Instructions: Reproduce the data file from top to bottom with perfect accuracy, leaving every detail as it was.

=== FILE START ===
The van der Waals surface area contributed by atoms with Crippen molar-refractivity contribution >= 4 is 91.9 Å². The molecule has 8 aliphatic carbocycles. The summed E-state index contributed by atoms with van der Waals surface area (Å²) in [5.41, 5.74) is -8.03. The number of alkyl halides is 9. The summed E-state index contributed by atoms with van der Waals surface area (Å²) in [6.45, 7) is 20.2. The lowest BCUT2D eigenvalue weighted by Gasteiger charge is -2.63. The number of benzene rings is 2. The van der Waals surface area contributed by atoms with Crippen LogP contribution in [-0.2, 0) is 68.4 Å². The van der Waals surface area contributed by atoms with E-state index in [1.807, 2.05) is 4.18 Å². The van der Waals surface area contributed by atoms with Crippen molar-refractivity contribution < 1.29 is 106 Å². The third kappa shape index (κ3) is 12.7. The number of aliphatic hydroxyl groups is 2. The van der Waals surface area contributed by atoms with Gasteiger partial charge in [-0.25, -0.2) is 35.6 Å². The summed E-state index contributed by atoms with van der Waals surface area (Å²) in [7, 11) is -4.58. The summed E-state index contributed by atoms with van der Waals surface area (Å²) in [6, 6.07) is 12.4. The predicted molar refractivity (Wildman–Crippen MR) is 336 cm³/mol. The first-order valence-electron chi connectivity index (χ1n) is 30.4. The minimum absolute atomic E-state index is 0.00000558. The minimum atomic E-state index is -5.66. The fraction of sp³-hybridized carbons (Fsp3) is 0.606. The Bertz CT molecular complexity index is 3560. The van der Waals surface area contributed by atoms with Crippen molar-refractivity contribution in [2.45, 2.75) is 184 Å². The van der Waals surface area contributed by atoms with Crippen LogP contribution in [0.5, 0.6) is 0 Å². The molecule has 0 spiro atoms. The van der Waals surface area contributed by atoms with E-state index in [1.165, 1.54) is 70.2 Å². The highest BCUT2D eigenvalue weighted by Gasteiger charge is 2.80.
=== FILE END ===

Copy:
The van der Waals surface area contributed by atoms with Crippen molar-refractivity contribution >= 4 is 91.9 Å². The molecule has 8 aliphatic carbocycles. The summed E-state index contributed by atoms with van der Waals surface area (Å²) in [5.41, 5.74) is -8.03. The number of alkyl halides is 9. The summed E-state index contributed by atoms with van der Waals surface area (Å²) in [6.45, 7) is 20.2. The lowest BCUT2D eigenvalue weighted by Gasteiger charge is -2.63. The number of benzene rings is 2. The van der Waals surface area contributed by atoms with Crippen LogP contribution in [-0.2, 0) is 68.4 Å². The van der Waals surface area contributed by atoms with E-state index in [1.807, 2.05) is 4.18 Å². The van der Waals surface area contributed by atoms with Crippen molar-refractivity contribution < 1.29 is 106 Å². The third kappa shape index (κ3) is 12.7. The number of aliphatic hydroxyl groups is 2. The van der Waals surface area contributed by atoms with Gasteiger partial charge in [-0.25, -0.2) is 35.6 Å². The summed E-state index contributed by atoms with van der Waals surface area (Å²) in [7, 11) is -4.58. The summed E-state index contributed by atoms with van der Waals surface area (Å²) in [6, 6.07) is 12.4. The predicted molar refractivity (Wildman–Crippen MR) is 336 cm³/mol. The first-order valence-electron chi connectivity index (χ1n) is 30.4. The minimum absolute atomic E-state index is 0.00000558. The minimum atomic E-state index is -5.66. The fraction of sp³-hybridized carbons (Fsp3) is 0.606. The Bertz CT molecular complexity index is 3560. The van der Waals surface area contributed by atoms with Crippen molar-refractivity contribution in [2.45, 2.75) is 184 Å². The van der Waals surface area contributed by atoms with Crippen LogP contribution in [0.5, 0.6) is 0 Å². The molecule has 0 spiro atoms. The van der Waals surface area contributed by atoms with E-state index in [1.165, 1.54) is 70.2 Å². The highest BCUT2D eigenvalue weighted by Gasteiger charge is 2.80.